For whatever reason, assimilating growing Muslim populations into American communities seems to pose special challenges for school schedules – holidays in particular.
In 2014, as LU reported here, Muslims’ complaints about being left out of a Maryland school district’s holiday calendar got Christian and Jewish holidays bumped from it.
New York City, under Mayor Bill de Blasio, took a different tack for the 2015 school year. Howard Portnoy posted that update in March: NYC schools would take off for the Muslim holidays Eid al-Fitr and Eid al-Adha.
Eid al-Adha occurs on the Thursday (September 24) this year, and last week, another school district, in Jersey City, NJ, was wrestling with a short-notice proposal to make the day an official school holiday.
Jersey City has a relatively large population of Muslims, which officials acknowledged. But besides the problem of declaring a district-wide holiday only seven days in advance, the school board was fielding concerns from Jewish residents, who don’t get school holidays for their Rosh Hashanah (New Year) or Yom Kippur celebrations in September.
From the reports about the Jersey City school board meeting, it sounds like the local officials are friendly to the idea of expanding the holiday calendar. But they want to arrange it further in advance, partly so that the district’s thousands of children and parents won’t have to scramble for alternative plans on short notice.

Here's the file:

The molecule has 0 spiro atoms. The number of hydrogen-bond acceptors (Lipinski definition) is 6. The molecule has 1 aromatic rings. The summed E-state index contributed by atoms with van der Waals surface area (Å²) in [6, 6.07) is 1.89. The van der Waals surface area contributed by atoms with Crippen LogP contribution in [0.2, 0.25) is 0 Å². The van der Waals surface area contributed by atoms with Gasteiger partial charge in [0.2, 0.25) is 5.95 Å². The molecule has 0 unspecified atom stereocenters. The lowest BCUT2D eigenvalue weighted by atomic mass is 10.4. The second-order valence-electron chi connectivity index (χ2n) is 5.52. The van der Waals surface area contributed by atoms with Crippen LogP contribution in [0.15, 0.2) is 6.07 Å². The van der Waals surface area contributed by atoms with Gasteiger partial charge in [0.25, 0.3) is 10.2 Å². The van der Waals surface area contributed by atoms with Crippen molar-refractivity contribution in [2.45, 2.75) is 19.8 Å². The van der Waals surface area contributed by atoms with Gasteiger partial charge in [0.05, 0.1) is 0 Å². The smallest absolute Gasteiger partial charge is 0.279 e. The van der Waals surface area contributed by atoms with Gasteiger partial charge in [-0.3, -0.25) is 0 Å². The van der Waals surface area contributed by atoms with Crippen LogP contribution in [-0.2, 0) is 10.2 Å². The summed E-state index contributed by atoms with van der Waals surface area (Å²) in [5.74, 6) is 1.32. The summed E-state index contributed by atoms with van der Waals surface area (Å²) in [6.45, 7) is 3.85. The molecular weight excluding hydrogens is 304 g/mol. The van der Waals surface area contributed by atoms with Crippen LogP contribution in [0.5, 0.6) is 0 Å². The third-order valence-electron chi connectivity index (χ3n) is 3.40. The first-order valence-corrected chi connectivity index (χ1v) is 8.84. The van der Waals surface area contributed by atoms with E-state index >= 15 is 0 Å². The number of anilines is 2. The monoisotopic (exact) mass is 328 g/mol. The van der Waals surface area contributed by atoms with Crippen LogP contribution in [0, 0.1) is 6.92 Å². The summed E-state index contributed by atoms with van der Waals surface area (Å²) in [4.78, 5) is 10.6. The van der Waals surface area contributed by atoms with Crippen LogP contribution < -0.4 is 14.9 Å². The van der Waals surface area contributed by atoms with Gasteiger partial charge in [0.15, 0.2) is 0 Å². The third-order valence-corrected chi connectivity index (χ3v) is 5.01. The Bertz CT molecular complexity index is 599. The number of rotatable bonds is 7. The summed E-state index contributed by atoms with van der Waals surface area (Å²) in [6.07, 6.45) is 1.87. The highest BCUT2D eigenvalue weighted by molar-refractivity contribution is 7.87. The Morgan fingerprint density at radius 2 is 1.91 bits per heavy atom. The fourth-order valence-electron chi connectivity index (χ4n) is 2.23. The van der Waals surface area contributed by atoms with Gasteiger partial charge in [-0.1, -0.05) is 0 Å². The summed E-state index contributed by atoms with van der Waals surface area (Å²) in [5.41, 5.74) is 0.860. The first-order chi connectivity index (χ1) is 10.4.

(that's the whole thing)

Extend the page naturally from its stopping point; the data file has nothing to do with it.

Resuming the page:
Of course, no one is prohibited from taking an excused absence to observe a religious holiday – which is what Jews have been doing in many school districts for decades. Reportedly, school officials stressed that point to the concerned citizens.
But that didn’t satisfy a group of Muslims at the Jersey City school board meeting last week. Video (below) has surfaced of simmering anger among some of them, including an individual who had to be escorted out by security. A child, balked of her hoped-for holiday, wept dramatically. Some people stalked out during the meeting.
One man declared passionately: “We feel alienated from the Board of Education, we feel alienated from this system!”
And a woman speaking at the microphone warned:
We’re no longer the minority. That’s clear from tonight. We’re going to be the majority soon.
Which is an interesting thing to say at a school board meeting, when you want to add a holiday to the district calendar.
(H/t: Gateway Pundit)